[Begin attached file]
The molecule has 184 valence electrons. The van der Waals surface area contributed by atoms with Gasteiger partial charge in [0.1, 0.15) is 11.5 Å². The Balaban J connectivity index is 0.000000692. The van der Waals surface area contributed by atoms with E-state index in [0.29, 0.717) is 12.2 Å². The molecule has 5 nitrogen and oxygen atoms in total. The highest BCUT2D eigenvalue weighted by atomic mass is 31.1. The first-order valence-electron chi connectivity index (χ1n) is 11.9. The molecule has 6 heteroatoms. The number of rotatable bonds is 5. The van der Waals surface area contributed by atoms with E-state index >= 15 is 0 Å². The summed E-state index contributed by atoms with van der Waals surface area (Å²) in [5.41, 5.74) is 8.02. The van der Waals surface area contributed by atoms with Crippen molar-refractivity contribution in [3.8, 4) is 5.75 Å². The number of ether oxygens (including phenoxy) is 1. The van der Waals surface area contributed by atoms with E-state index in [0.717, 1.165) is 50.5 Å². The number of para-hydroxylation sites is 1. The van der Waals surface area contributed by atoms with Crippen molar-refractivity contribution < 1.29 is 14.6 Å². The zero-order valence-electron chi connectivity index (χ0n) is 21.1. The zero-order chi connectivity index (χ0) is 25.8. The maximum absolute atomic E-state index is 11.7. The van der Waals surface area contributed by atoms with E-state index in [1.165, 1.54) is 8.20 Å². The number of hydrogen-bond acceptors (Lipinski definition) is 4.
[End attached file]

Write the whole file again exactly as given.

The molecule has 184 valence electrons. The van der Waals surface area contributed by atoms with Gasteiger partial charge in [0.1, 0.15) is 11.5 Å². The Balaban J connectivity index is 0.000000692. The van der Waals surface area contributed by atoms with E-state index in [0.29, 0.717) is 12.2 Å². The molecule has 5 nitrogen and oxygen atoms in total. The highest BCUT2D eigenvalue weighted by atomic mass is 31.1. The first-order valence-electron chi connectivity index (χ1n) is 11.9. The molecule has 6 heteroatoms. The number of rotatable bonds is 5. The van der Waals surface area contributed by atoms with E-state index >= 15 is 0 Å². The summed E-state index contributed by atoms with van der Waals surface area (Å²) in [5.41, 5.74) is 8.02. The van der Waals surface area contributed by atoms with Crippen molar-refractivity contribution in [3.8, 4) is 5.75 Å². The number of ether oxygens (including phenoxy) is 1. The van der Waals surface area contributed by atoms with E-state index in [0.717, 1.165) is 50.5 Å². The number of para-hydroxylation sites is 1. The van der Waals surface area contributed by atoms with Crippen molar-refractivity contribution < 1.29 is 14.6 Å². The zero-order valence-electron chi connectivity index (χ0n) is 21.1. The zero-order chi connectivity index (χ0) is 25.8. The maximum absolute atomic E-state index is 11.7. The van der Waals surface area contributed by atoms with E-state index in [1.165, 1.54) is 8.20 Å². The number of hydrogen-bond acceptors (Lipinski definition) is 4.